Winning the argument for infrastructure investment

A range of major infrastructure schemes are in the pipeline.

The government must not waiver from planned infrastructure delivery as it is key to driving economic and social wealth and building sustainable skills for domestic demand and export, says Richard Robinson.

After what can only be described as a rollercoaster year, political change has become the new norm. However, one thing is certain and that is that all arguments for investment in infrastructure make sense. That was the overarching message in this year’s CBI/AECOM infrastructure survey, published at the end of October, that measures the mood of business leaders, and shows where their pain points lie; both geographically and by topic, from road, rail and aviation to energy and connectivity. 

Over the past few years much-needed momentum for infrastructure has gathered pace. This in turn has given confidence to the market and shown that the UK is open for business. There are a range of major schemes in the UK national infrastructure pipeline. Not only the headline projects such as the third runway at Heathrow Airport, HS2, Crossrail 2 and the Northern Powerhouse programme, but also local projects with social value, be that regional highway projects to fill the pot holes or build schools, hospitals and the fundamental demand for housing. The fundamentals behind these projects still need to be set out in strategies around housing reform and the focus on cities, as they are of upmost importance to driving economic and social wealth. 

Despite the country’s strong pipeline of projects, the report says clearly that business lacks confidence in the UK’s ability to deliver, especially around housing and particularly in London. To restore this confidence, it is important that the government does not waiver from planned infrastructure delivery. Underlining the need for infrastructure investment and planning is the necessity to build sustainable skills for domestic demand and export. Perceptions of the planning system could be part of the problem. While there is business support for planning reforms such as the National Planning Policy Framework, the link between local planning decisions and national priorities is hazy.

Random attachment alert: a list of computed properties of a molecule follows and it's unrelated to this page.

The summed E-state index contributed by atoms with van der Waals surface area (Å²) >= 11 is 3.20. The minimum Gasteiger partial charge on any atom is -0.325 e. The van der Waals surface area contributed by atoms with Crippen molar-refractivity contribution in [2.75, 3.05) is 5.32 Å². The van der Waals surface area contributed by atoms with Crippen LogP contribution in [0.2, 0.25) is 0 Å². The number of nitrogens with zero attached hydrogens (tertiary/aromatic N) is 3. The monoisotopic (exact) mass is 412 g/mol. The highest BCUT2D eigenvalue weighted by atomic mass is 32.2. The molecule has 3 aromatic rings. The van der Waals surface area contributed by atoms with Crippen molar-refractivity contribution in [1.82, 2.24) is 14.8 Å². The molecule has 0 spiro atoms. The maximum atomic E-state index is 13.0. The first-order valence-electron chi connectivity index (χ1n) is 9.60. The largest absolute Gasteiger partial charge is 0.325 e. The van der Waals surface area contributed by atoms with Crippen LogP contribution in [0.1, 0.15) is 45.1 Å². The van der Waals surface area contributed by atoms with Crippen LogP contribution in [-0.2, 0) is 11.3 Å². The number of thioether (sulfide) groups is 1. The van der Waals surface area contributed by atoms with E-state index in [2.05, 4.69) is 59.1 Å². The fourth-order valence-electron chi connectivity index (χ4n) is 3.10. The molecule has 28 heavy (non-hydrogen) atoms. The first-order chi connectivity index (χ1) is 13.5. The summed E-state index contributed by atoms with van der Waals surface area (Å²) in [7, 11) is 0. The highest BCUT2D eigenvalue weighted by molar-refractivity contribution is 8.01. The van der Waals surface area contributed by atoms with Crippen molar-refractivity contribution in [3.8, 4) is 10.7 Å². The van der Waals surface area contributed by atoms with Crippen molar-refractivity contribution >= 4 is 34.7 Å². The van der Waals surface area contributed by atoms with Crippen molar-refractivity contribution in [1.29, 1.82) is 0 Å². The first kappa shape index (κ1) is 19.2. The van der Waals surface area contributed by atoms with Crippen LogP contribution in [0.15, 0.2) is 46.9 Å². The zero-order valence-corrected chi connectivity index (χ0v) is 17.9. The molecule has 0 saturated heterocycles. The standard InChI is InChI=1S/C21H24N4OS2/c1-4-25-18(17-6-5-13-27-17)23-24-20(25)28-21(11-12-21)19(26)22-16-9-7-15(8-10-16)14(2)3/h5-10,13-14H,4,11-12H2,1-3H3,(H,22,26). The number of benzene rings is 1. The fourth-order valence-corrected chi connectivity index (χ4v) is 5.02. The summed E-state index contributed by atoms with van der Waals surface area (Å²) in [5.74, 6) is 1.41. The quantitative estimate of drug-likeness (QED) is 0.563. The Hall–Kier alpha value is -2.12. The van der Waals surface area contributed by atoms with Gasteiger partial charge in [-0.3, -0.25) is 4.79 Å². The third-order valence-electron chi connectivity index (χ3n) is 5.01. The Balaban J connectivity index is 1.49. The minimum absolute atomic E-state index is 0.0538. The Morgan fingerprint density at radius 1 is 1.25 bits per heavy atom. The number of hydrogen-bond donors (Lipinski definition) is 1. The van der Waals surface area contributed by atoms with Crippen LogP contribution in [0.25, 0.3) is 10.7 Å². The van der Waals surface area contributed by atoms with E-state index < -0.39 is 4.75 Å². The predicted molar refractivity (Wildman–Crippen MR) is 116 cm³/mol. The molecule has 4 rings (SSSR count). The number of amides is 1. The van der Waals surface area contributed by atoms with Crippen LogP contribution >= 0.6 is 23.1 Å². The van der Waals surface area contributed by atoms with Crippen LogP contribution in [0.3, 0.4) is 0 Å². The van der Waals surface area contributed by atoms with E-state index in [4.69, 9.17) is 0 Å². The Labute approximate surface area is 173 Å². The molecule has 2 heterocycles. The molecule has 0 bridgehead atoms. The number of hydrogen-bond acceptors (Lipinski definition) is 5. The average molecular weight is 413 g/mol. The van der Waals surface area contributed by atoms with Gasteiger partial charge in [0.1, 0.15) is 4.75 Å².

A more integrated approach to regional growth that recognises the interdependent relationship between the UK’s major cities and their regions is needed. With around one million people commuting into and out of London every day, strong economic links between industrial and learning ‘clusters’ both within and beyond the capital are essential. Jobs will be created in one area and homes needed in different and often distant districts. Clearly region-wide collaboration will help address the housing shortfall. 

Progress made in Manchester, Birmingham and other major cities illustrates how collaboration with neighbours that share economic, social, cultural and functional relationships can drive growth. A refreshed system of governance is needed, in which government, local authorities, developers, communities and infrastructure providers work closely together. A move towards devolving and integrating transport and planning powers in England will help ensure local needs are met, with city mayors integral to decision-making. 

Another way to think differently about cities meeting the multiple challenges to infrastructure, planning, transport and housing is through transport-oriented developments.  Housing built in line with infrastructure investment and development is crucial to boosting the economy. Central to this will be growing the scale of the professional business services sector to create more sustainable and high value jobs to help the local economy to grow and increase exporting. This would also help to attract people to areas, making them places people want to live.

To deliver the trajectory for growth that is so desperately needed, it is a given that we need to fill the growing skills gap. This remains a key issue that extends beyond the Brexit negotiations. It can be argued that it is positive reflection on the growth of the industry which, if managed correctly, will bring exciting new talent to deliver the multitude of schemes. 

That is why it is so important that the government, industry and schools work together to successfully tap into the engineers of the future. This is not just to deliver projects at home, but also oversees. An outward facing industry with domestic social and economic infrastructure will be the key to economic success. 

Richard Robinson is chief executive of civil infrastructure, Europe, Middle East, India and Africa at AECOM.